Sunday, August 2, 2015

Spotlight On...Brian Kraker

Name: Brian Kraker

Hometown: Pompton Lakes, New Jersey

Education: B.A. in English and Computer Science from Fordham University

Favorite Credits: Staging Sex and Revenge, taught by Professor John Ziegler

Why theater?: It might be better to ask theater, “Why me?” I was never a huge theater fan growing up (the only plays I ever read were Shakespeare’s, which were always over my head). I never connected with a play until reading Waiting for Godot my senior year of high school, which was really the beginning of this whole adventure. Then, my first semester of graduate school, one of my classes was cancelled and when I went to register for a new one, the only class that fit my schedule was a playwrighting workshop, where I wrote this play.

Tell us about Father Kennedy: Father Kennedy is a comedy about this curmudgeonly priest who embarks on an epic quest to sabotage his sister’s engagement. As a result of his journey, which may involve a priest purchasing women’s underwear and then framing the church gravedigger, Father Kennedy changes the lives of all those around him as he grapples with the question, “What does it mean to call a place home?” It’s the first play I ever wrote. It started as a quirky idea of a short story. But whenever I’d sit down to write it, I’d get stuck and just put it aside. One day in my playwrighting workshop, my professor gave the class a prompt to “write something you’ve been stuck on.” I wasn’t working on any plays at the time, so I tried converting this story into a play. From the moment I started, the story was so much clearer to me, and I never looked back. Now, three years later, it’s making a world premiere in the Fringe Festival!

What inspired you to write Father Kennedy?: The heart of this story is definitely based on my life growing up in a small town and going to church every Sunday. (No, I don’t have extensive history purchasing women’s underwear, only when costume shopping for this play.) My family never took church too seriously, which is definitely where the comedy comes from. For example, one of the priests in the play suggests having a condiment bar during communion, which is an inside joke with my father. One Sunday as a kid, my dad whispered to me during mass they should serve peanut butter with the communion bread and I had to leave the church because I couldn’t stop laughing.

What kind of theater speaks to you? What or who inspires you as an artist?: I love watching and reading the work of Martin McDonagh. He has an uncanny ability to mix these absurdly comedic scenes with poignant moments. He finds comedy in the most unusual of places. Also, James Joyce. There isn’t a single word used in Joyce’s work that doesn’t serve a purpose. I admire his attention to detail and the countless layers always at work in his stories.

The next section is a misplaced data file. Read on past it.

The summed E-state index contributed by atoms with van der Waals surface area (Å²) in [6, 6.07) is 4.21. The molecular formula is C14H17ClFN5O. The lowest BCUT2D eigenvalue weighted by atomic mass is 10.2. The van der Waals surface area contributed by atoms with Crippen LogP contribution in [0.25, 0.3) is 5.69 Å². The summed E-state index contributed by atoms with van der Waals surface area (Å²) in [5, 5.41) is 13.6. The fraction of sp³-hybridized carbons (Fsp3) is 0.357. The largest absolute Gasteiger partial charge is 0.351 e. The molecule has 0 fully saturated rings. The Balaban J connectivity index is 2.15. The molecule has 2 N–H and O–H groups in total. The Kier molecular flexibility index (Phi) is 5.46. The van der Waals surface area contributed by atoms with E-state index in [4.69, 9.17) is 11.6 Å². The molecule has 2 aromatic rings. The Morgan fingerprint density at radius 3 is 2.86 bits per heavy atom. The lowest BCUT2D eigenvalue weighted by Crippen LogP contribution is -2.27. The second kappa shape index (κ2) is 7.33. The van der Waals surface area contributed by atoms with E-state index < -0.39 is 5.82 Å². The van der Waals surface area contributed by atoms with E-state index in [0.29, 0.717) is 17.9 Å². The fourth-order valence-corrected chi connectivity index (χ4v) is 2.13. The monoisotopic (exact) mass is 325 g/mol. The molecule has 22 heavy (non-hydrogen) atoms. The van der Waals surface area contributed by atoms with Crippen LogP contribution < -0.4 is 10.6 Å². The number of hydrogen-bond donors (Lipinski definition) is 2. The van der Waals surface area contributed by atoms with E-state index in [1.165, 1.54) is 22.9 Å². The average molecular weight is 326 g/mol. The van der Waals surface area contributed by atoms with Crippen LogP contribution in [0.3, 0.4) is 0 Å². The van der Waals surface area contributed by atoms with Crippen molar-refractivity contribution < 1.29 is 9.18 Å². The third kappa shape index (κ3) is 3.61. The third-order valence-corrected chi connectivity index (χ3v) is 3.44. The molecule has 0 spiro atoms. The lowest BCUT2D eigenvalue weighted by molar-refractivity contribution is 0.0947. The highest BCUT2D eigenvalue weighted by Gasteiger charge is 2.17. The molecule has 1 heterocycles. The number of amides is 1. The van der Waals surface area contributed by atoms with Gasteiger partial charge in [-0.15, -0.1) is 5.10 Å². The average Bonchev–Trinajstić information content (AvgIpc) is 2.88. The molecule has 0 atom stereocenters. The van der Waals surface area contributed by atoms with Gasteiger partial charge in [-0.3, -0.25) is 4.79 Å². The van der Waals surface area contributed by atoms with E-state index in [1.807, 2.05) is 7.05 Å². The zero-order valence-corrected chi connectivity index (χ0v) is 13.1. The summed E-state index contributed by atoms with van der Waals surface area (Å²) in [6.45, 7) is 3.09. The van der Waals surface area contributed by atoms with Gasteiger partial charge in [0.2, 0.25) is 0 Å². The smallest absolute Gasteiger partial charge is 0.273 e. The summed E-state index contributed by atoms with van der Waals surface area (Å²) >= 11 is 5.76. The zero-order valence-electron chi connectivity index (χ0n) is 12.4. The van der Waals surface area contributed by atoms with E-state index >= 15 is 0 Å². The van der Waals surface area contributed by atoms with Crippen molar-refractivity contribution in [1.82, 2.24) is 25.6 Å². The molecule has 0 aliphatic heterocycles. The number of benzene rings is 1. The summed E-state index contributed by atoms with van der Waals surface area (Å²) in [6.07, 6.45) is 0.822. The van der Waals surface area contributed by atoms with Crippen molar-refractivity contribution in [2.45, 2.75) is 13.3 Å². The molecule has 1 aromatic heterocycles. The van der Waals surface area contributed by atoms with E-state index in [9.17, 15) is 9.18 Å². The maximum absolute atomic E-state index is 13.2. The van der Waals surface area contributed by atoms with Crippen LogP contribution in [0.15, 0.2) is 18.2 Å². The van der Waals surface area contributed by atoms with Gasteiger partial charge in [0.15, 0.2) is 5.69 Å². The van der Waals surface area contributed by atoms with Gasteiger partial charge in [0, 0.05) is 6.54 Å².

If you could work with anyone you’ve yet to work with, who would it be?: Marisa Tomei. Her performance in "My Cousin Vinny" is second to none.

What show have you recommended to your friends?: Swipe Right by Allison Young. The concept sounds hilarious and the writer is a big Harry Potter fan. What more could you want?

Who would play you in a movie about yourself and what would it be called?: I would be played by Christopher Mintz-Plasse (McLovin) and it would be named “Straight Outta Pompton”

If you could go back in time and see any play or musical you missed, what would it be?: I would see Penelope by Kurt Vonnegut when it premiered on Cape Cod.

What’s your biggest guilty pleasure?: I don’t really have any guilty pleasures because I openly admit to all the silly things I do. But of the things I should be more embarrassed about, there is a tie between religiously watching "The Bachelor" and dancing to BeyoncĂ© songs when they come on at a bar.

If you weren’t working in theater, you would be _____?: the newly hired Defense Against the Dark Arts professor at Hogwarts before meeting my untimely end as a result of Harry Potter’s misadventures.

What’s up next?: I honestly don’t know. I’m so incredibly lucky to have this play in the Fringe Festival. I’m doing everything I can to live in the moment and enjoy every second of producing Father Kennedy that I don’t want to think about life after this production.

For more on Father Kennedy, visit